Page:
Becoming a mother was a very unexpected surprise for me (being that I was 19!). I was NOT ready, and felt 100% unsure about my new role. I certainly didn’t think I would discover these things about myself – and some of these might not be the same for you…but I did learn some amazing and unexpected things during my first year of motherhood that I wanted to share with my readers!
1. I Loved The Way My Baby Smelled
From their sweet-smelling saliva to their kissable baby toes – I LOVE the way my babies smell. I didn’t realize until I breastfed my second babe that their dirty diapers actually smell like buttered popcorn! Crazy, right?!
2. I became a health nut
From McDonald’s every day in college, to kale shakes and homemade baby food – I became obsessed with nutrition labels and facts! I trained myself to know exactly how much protein my 20 lb. baby needed each day, and refused to give him anything processed or that contained sugar.
3. Sunscreen Became A Diaper Bag Staple
Living in the south, and still being in my early 20s, I never cared much for sunscreen. I always wanted to have that golden Carolina tan, and said poo poo to sunscreen. But having a very fair-skinned baby (and becoming a health nut, as mentioned above!) I kept sunscreen in my diaper bag at all times, even in winter, and slathered it on my baby whether we were in the shade, or at the beach.
I think I read an article at that time (this would be EIGHT WHOLE YEARS AGO! AHHH) that said babies could get a sunburn even in the shade. I took that article to heart, and have been crazy about it ever since.
4. I Can Run On 2 Hours Of Sleep
Ah, I remember pre-mom Corinne. She slept a full ten hours at night, and napped after her college classes were done in the afternoon.
I laughed as I wrote that, because #momlife means running on maaaaaaybe 2 hours (if you’re lucky!) because that’s how often they eat. Going from 12 hours of sleep a day to maybe 2 hours in the beginning was really difficult, but I learned to sleep while he slept, and we even practiced co-sleeping that really helped us bond and rest together.
5. Both My Anxiety + My Confidence Grew
Having a baby gave me nightmares – I imagined him being kidnapped, abducted, and even abused at daycare. Every possible horrible scenario would play in my head like a bad movie. I was responsible for this tiny, vulnerable human being. And there were times I felt very inadequate in my new role.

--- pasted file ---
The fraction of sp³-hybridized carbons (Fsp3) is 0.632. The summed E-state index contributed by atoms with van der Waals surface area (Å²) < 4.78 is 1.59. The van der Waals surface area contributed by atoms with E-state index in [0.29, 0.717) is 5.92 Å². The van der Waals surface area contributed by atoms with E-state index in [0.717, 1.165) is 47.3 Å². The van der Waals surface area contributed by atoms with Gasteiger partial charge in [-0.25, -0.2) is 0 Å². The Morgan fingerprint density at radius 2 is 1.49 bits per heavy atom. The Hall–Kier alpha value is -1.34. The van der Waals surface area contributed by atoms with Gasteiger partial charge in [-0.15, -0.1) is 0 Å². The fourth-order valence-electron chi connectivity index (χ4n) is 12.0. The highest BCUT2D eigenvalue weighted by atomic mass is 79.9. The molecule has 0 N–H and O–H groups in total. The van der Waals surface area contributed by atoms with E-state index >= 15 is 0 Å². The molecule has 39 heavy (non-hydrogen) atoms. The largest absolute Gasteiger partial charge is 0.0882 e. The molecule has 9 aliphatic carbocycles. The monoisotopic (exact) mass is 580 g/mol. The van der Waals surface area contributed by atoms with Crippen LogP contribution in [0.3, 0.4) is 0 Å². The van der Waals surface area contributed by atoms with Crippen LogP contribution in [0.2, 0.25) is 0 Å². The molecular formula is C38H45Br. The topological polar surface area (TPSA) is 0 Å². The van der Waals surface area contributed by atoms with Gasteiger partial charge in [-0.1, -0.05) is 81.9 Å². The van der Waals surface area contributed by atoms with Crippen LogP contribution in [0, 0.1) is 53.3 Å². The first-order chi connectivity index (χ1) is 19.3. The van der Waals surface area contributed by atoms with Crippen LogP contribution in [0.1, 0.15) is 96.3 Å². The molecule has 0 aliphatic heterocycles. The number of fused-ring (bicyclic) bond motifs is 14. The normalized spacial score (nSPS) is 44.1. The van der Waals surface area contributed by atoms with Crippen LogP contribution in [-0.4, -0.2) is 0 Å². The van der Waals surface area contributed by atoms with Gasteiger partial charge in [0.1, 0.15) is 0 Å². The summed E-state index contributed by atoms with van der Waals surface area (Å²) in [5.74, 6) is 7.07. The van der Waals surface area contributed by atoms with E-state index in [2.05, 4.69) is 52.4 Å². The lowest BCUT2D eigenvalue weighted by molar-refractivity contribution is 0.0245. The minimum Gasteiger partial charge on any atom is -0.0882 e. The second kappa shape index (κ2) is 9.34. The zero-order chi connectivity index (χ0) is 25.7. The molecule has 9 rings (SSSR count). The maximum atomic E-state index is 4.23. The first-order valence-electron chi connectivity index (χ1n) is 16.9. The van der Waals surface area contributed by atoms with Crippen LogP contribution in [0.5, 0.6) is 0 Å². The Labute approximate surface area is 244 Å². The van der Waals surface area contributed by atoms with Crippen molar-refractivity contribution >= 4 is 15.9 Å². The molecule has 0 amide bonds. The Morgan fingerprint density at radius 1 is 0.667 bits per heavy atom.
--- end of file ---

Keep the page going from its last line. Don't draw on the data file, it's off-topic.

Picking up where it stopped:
BUT – I also came to realize within that first year that I did know what I was doing. I realized that I understood his cues, his needs, and was able to teach him! His first word might have been one of the super popular four-letter words I tend to use while driving, but every step he took, or word he learned, or new thing he tried – I took absolute pride in. Teaching tiny humans and watching them actually do what they’ve been taught has been incredible for me as a mother and a person.
6. Mom Brain Is Real
I wasn’t always sharp as a tack – but boy, there are some days I’d give anything to have my memory back! I will be in mid conversation, and forget my thought completely. I have learned that writing things down helps! I have a planner, a calendar, a magnetic whiteboard calendar on the fridge, and several timers I have on my phone each morning to keep us on schedule for getting out the door and packing the things Max needs for school.
Thank God for technology ;).
7. I Bounced Back Immediately
Pre-baby, I was a little on the chunkier side for my height (I’m only 5′!). Once I became pregnant, I slimmed down a lot for some strange reason starting halfway through my second trimester, and by the time I had given birth I was 20 lbs. lighter than when I has first gotten pregnant. I thought for sure there were some thyroid issues I was experiencing – but I was just fine. I won’t say my exact weight – I get a lot of criticism for what my body did naturally.